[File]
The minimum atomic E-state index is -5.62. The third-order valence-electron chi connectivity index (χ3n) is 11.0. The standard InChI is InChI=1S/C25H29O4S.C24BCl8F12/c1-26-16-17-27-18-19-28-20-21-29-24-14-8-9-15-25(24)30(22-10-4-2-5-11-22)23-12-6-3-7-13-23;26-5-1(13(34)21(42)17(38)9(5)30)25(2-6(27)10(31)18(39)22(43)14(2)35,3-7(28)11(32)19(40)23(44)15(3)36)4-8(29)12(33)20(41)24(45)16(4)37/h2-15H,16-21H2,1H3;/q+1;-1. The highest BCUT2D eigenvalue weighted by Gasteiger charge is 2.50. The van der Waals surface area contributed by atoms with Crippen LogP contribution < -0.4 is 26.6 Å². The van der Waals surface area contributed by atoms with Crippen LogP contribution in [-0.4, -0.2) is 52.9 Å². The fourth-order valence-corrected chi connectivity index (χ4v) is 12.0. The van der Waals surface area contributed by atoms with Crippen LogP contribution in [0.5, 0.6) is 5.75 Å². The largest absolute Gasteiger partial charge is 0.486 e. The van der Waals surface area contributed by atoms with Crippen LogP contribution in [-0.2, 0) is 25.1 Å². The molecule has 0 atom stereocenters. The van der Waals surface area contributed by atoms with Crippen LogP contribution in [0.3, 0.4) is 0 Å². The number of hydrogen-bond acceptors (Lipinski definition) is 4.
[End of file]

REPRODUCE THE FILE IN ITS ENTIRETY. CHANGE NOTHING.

The minimum atomic E-state index is -5.62. The third-order valence-electron chi connectivity index (χ3n) is 11.0. The standard InChI is InChI=1S/C25H29O4S.C24BCl8F12/c1-26-16-17-27-18-19-28-20-21-29-24-14-8-9-15-25(24)30(22-10-4-2-5-11-22)23-12-6-3-7-13-23;26-5-1(13(34)21(42)17(38)9(5)30)25(2-6(27)10(31)18(39)22(43)14(2)35,3-7(28)11(32)19(40)23(44)15(3)36)4-8(29)12(33)20(41)24(45)16(4)37/h2-15H,16-21H2,1H3;/q+1;-1. The highest BCUT2D eigenvalue weighted by Gasteiger charge is 2.50. The van der Waals surface area contributed by atoms with Crippen LogP contribution < -0.4 is 26.6 Å². The van der Waals surface area contributed by atoms with Crippen LogP contribution in [-0.4, -0.2) is 52.9 Å². The fourth-order valence-corrected chi connectivity index (χ4v) is 12.0. The van der Waals surface area contributed by atoms with Crippen LogP contribution in [0.5, 0.6) is 5.75 Å². The largest absolute Gasteiger partial charge is 0.486 e. The van der Waals surface area contributed by atoms with Crippen LogP contribution in [-0.2, 0) is 25.1 Å². The molecule has 0 atom stereocenters. The van der Waals surface area contributed by atoms with Crippen LogP contribution in [0.3, 0.4) is 0 Å². The number of hydrogen-bond acceptors (Lipinski definition) is 4.